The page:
“This year small businesses were borrowing for working capital, opting to finance business development from earned profit or to postpone expansion altogether. Despite fast growing economy and purchasing power, small businesses still have reservations regarding business development. Most probably lessons learned during the years of crisis still have an impact on business activity and borrowing needs,” noted Head of Corporate Banking Division of Swedbank, Dainius Vilčinskas.
According to Swedbank’s representative, small businesses address banks over short-term credit services due to increasing orders, which cannot be fulfilled due to the lack of working capital.
“Representatives of trade sector were the ones to borrow for working capital and use overdraft services the most actively. We believe the same trend will be noticeable in the last quarter of this year. Trade companies will be borrowing for working capital more actively in preparation for winter holidays which generate the biggest profit. In addition, the euro adoption and the need to carry out payment operations in two currencies in the first two weeks of January will also prompt businesses to use short-term financing services more,” said Swedbank’s representative.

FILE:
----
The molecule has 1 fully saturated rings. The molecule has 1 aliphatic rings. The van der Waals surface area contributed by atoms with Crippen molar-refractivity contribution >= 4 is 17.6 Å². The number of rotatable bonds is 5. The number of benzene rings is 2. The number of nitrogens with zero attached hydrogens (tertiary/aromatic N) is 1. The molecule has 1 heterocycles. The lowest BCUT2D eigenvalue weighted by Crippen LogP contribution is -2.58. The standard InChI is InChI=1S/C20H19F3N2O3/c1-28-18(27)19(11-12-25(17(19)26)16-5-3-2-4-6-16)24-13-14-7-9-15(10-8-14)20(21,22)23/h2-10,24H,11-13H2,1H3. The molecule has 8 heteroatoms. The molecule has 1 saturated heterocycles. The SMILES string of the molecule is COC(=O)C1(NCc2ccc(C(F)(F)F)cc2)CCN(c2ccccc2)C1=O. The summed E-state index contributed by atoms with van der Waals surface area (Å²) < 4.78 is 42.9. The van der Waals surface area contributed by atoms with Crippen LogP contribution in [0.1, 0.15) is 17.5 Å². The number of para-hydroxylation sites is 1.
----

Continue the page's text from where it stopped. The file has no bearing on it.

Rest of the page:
According to Swedbank’s data, in the third quarter of 2014, small businesses of major Lithuania’s cities (Vilnius, Kaunas and Klaipeda) borrowed the most for working capital and investment. The average short-term loan was around LTL 63,000 (EUR 18,200), whereas long-term was LTL 154,000 (EUR 44,600). Long-term loans are as a rule taken for a three year period while short-term loans for one year. The minimum loan amount is LTL 6,900 (EUR 2,000). In the third quarter, long-term investment financing transactions in the small business segment were mostly conducted with immovable property and trade companies.
Swedbank provides services to approximately 30,000 active small business clients. Small enterprises that have less than 10 employees constitute around 80 percent of all companies in Lithuania.